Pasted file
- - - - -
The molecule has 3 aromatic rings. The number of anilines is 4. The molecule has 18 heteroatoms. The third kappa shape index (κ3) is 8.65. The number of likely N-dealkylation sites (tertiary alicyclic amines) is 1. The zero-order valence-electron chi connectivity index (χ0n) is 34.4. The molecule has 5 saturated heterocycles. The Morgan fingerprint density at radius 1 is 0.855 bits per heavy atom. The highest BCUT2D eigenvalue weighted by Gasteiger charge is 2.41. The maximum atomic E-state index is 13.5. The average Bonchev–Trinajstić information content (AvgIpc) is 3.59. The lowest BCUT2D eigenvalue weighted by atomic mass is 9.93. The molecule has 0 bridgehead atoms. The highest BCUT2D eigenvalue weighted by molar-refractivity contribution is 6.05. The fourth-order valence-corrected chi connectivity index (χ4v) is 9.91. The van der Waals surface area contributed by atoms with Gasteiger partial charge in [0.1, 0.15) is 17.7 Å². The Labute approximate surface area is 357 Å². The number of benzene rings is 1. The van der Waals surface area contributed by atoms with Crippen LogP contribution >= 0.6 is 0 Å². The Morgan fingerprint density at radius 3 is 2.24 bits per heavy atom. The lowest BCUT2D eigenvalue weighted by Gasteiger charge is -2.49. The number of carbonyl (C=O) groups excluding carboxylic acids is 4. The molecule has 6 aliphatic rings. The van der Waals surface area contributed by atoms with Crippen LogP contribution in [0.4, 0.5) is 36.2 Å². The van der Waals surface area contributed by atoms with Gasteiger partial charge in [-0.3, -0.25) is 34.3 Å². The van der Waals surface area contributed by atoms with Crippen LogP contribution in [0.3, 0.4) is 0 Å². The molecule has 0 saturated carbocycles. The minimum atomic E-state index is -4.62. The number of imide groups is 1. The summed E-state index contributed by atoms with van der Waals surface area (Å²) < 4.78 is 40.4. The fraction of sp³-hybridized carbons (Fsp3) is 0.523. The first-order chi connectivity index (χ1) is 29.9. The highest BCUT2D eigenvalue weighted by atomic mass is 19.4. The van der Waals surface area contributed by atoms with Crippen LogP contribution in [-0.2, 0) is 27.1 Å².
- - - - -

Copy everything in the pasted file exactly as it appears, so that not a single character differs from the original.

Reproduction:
The molecule has 3 aromatic rings. The number of anilines is 4. The molecule has 18 heteroatoms. The third kappa shape index (κ3) is 8.65. The number of likely N-dealkylation sites (tertiary alicyclic amines) is 1. The zero-order valence-electron chi connectivity index (χ0n) is 34.4. The molecule has 5 saturated heterocycles. The Morgan fingerprint density at radius 1 is 0.855 bits per heavy atom. The highest BCUT2D eigenvalue weighted by Gasteiger charge is 2.41. The maximum atomic E-state index is 13.5. The average Bonchev–Trinajstić information content (AvgIpc) is 3.59. The lowest BCUT2D eigenvalue weighted by atomic mass is 9.93. The molecule has 0 bridgehead atoms. The highest BCUT2D eigenvalue weighted by molar-refractivity contribution is 6.05. The fourth-order valence-corrected chi connectivity index (χ4v) is 9.91. The van der Waals surface area contributed by atoms with Gasteiger partial charge in [0.1, 0.15) is 17.7 Å². The Labute approximate surface area is 357 Å². The number of benzene rings is 1. The van der Waals surface area contributed by atoms with Crippen LogP contribution >= 0.6 is 0 Å². The Morgan fingerprint density at radius 3 is 2.24 bits per heavy atom. The lowest BCUT2D eigenvalue weighted by Gasteiger charge is -2.49. The number of carbonyl (C=O) groups excluding carboxylic acids is 4. The molecule has 6 aliphatic rings. The van der Waals surface area contributed by atoms with Crippen LogP contribution in [0.4, 0.5) is 36.2 Å². The van der Waals surface area contributed by atoms with Gasteiger partial charge in [-0.3, -0.25) is 34.3 Å². The van der Waals surface area contributed by atoms with Crippen LogP contribution in [0.3, 0.4) is 0 Å². The molecule has 0 saturated carbocycles. The minimum atomic E-state index is -4.62. The number of imide groups is 1. The summed E-state index contributed by atoms with van der Waals surface area (Å²) < 4.78 is 40.4. The fraction of sp³-hybridized carbons (Fsp3) is 0.523. The first-order chi connectivity index (χ1) is 29.9. The highest BCUT2D eigenvalue weighted by atomic mass is 19.4. The van der Waals surface area contributed by atoms with Crippen LogP contribution in [-0.2, 0) is 27.1 Å².